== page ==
When he re-listed the apartment in May for the same price, the requests poured in. “Overwhelmingly, everyone that came to look at it were all in the situation where they were now working from home,” he says. “They were all in one-bedrooms and they all wanted an extra bedroom because they were all working from home.”

In early June, Yessika Patapoff and her husband moved from San Francisco’s Lower Haight neighbourhood to Tiburon, a charming town north of the city. Patapoff is an attorney who’s been unemployed since before Covid-19 hit, and her husband is working from home. She says her husband’s employer has been flexible about working from home, but it is not currently a permanent situation. While they’re paying a similar price for housing, they now have more space, and no plans to move back.

“My husband and I were already growing tired of the city before Covid,” Patapoff says.

Similar stories emerged in the UK, where real estate markets almost completely stopped for 50 days during lockdown, causing a rush of demand when it reopened. “Enquiry activity has been extraordinary,” Damian Gray, head of Knight Frank’s Oxford office told World Property Journal. “I've never been contacted by so many people that want to live outside London."

Several estate agencies in London have reported a rush for properties since the market opened back up, particularly for more spacious properties with outdoor space. However, Mansion Global noted this is likely due to pent up demand from 50 days of almost complete real estate shutdown, so it’s hard to tell whether that trend will continue.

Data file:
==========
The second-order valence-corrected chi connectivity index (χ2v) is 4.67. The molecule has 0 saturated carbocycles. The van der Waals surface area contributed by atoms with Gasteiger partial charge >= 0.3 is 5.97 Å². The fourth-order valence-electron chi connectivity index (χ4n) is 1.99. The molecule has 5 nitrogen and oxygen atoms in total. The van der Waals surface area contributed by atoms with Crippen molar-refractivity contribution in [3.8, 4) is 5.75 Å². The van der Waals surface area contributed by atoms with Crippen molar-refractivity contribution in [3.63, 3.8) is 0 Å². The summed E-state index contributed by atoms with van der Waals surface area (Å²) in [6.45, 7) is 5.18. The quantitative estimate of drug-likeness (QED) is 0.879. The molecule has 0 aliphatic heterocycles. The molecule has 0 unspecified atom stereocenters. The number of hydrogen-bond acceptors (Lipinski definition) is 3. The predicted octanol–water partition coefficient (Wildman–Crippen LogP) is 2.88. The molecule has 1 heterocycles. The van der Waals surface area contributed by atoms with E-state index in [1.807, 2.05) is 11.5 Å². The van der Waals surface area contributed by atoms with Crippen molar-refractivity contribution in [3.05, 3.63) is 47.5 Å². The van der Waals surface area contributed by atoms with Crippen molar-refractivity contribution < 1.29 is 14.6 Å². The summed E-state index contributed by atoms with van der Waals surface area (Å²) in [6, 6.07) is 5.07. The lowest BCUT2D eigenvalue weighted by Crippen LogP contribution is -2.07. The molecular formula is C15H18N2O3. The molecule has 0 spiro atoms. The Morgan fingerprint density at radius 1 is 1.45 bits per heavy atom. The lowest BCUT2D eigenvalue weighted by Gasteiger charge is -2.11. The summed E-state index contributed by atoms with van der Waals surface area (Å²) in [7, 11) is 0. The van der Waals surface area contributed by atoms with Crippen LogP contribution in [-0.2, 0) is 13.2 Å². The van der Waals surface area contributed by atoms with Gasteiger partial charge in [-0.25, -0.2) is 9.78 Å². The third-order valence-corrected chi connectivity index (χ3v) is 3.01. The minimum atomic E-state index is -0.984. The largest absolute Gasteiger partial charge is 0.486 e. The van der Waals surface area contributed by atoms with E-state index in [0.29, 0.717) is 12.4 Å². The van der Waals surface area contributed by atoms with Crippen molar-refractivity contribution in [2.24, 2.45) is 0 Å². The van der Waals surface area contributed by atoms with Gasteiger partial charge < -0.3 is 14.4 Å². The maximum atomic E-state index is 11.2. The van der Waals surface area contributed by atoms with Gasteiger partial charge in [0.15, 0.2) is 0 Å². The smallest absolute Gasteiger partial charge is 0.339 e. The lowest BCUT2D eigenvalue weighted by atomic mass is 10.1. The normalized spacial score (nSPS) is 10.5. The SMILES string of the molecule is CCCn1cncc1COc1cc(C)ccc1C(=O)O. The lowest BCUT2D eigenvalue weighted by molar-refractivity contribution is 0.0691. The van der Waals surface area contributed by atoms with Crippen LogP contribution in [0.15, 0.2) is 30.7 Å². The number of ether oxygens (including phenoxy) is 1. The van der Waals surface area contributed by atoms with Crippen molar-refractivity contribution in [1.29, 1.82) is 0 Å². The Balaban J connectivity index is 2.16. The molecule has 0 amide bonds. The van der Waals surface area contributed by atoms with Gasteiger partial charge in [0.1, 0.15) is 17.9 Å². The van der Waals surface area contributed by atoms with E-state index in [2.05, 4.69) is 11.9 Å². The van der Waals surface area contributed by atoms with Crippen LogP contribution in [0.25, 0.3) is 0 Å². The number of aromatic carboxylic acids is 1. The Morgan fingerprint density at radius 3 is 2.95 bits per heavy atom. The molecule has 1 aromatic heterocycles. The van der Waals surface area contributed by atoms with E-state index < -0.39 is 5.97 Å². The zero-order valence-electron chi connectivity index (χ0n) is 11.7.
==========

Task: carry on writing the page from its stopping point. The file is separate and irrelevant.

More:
There’s a wide world of speculation about the long-lasting changes to real estate caused by the coronavirus, but many industry experts say there will indeed be change.

In May, The New York Times reported that three of New York City’s largest commercial tenants — Barclays, JP Morgan Chase and Morgan Stanley — have hinted that many of their employees likely won’t be returning to the office at the level they were pre-Covid.

Until workers are able to safely return to offices, it’s impossible to tell exactly how much office space will stay vacant post-pandemic. On one hand, businesses could require more space to account for physical distancing; on the other hand, they could embrace remote working permanently, or find some middle ground that brings fewer people into the office on a daily basis.

“It’s tough to say anything to the office market because most people are not back working in their office yet,” says Robert Knakal, chairman of JLL Capital Markets. “There will be changes in the office market and there will likely be changes in the residential market as well in terms of how buildings are maintained, constructed, [and] designed.”

Those who do return to the office may find a reversal of recent design trends that favoured open, airy layouts with desks clustered tightly together. “The space per employee likely to go up would counterbalance the folks who are no longer coming into the office,” Knakal says.

There has been some discussion of using newly vacant office space for residential needs, and while that’s appealing to housing advocates in cities that sorely need more housing, Bill Rudin, CEO of Rudin Management Company, recently told Spectrum News that the conversion process may be too difficult to be practical.

"I don’t know the amount of buildings out there that could be adapted," he said. "It’s very complicated and expensive.

While there’s been tumult in San Francisco’s rental scene, housing developers appear to still be moving forward with their plans, says Dan Sider, director of executive programs at the SF Planning Department.

“Despite the doom and gloom that we all read about daily, our office continues to see interest from the development community – particularly larger, more established developers – in both moving ahead with existing applications and in submitting new applications for large projects,” he says.

How demand for those projects might change and what it might do to improve affordable housing is still unknown, though “demand will recover,” Sider predicts.

Johanna Flashman is a freelance writer based in Oakland, California.